Irish ambassador argues against hard border after Brexit

Helen Cahill
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The EU27 want to prioritise sorting out Ireland's border in negotiations (Source: Getty)

Ireland's ambassador to London, Dan Mulhall, has this morning set out the importance of making sure there is no hard border between Northern Ireland and the Republic after Brexit.

Speaking on the BBC's Today Programme, Mulhall said: "We are very strongly of the view that any hardening of that border would be a very negative thing.

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"People have become accustomed to moving back and forth across the border...It's also an important element of the wider political process that supports the peace process."

Mulhall also confirmed that the number of Britons applying for Irish passports has sky-rocketed. The number of applications has jumped by 40 per cent; in a normal year, around 50,000 people apply, but last year, there were 70,000 applications, he said.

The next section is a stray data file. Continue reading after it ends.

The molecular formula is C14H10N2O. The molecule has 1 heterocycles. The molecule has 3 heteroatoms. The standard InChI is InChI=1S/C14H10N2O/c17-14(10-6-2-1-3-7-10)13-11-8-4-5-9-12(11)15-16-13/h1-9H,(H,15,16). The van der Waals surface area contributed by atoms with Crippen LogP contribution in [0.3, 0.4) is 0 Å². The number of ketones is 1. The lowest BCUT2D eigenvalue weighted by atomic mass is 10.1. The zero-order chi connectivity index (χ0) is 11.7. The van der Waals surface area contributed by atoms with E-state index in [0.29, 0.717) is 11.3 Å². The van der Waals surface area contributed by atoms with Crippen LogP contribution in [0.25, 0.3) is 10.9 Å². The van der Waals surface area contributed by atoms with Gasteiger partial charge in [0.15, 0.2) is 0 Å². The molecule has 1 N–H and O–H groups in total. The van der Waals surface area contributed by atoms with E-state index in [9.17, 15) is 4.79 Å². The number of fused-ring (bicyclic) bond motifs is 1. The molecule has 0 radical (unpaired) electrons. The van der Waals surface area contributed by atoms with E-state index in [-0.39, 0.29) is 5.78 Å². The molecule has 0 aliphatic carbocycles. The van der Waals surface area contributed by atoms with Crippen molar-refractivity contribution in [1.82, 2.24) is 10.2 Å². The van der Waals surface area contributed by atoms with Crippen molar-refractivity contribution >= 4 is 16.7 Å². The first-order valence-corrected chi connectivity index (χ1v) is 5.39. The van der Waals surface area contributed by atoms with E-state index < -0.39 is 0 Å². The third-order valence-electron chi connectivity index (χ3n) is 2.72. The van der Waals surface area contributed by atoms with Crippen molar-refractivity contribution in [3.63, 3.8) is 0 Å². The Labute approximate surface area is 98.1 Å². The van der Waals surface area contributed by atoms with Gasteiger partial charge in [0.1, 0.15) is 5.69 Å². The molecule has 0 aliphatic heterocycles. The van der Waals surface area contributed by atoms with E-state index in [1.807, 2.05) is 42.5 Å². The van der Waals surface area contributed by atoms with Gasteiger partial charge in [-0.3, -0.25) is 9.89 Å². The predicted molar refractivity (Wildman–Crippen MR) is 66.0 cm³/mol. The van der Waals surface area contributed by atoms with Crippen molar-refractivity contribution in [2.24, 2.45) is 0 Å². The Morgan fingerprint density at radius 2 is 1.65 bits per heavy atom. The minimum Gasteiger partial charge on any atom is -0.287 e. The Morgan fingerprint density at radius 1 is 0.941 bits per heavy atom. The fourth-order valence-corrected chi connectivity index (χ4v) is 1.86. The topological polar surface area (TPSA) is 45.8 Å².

Read more: When will constituencies in Northern Ireland declare results in the 2017 election?

The EU27 nations have agreed their broad negotiating stance ahead of Brexit talks, which are set to start on 19 June, and have chosen to prioritise the border between the UK and Ireland, along with citizens' rights and the so-called Brexit bill.

However, the border with Ireland has not been such a prominent issue for the UK, which has instead been trying to secure talks on the future relationship between the UK and the EU.

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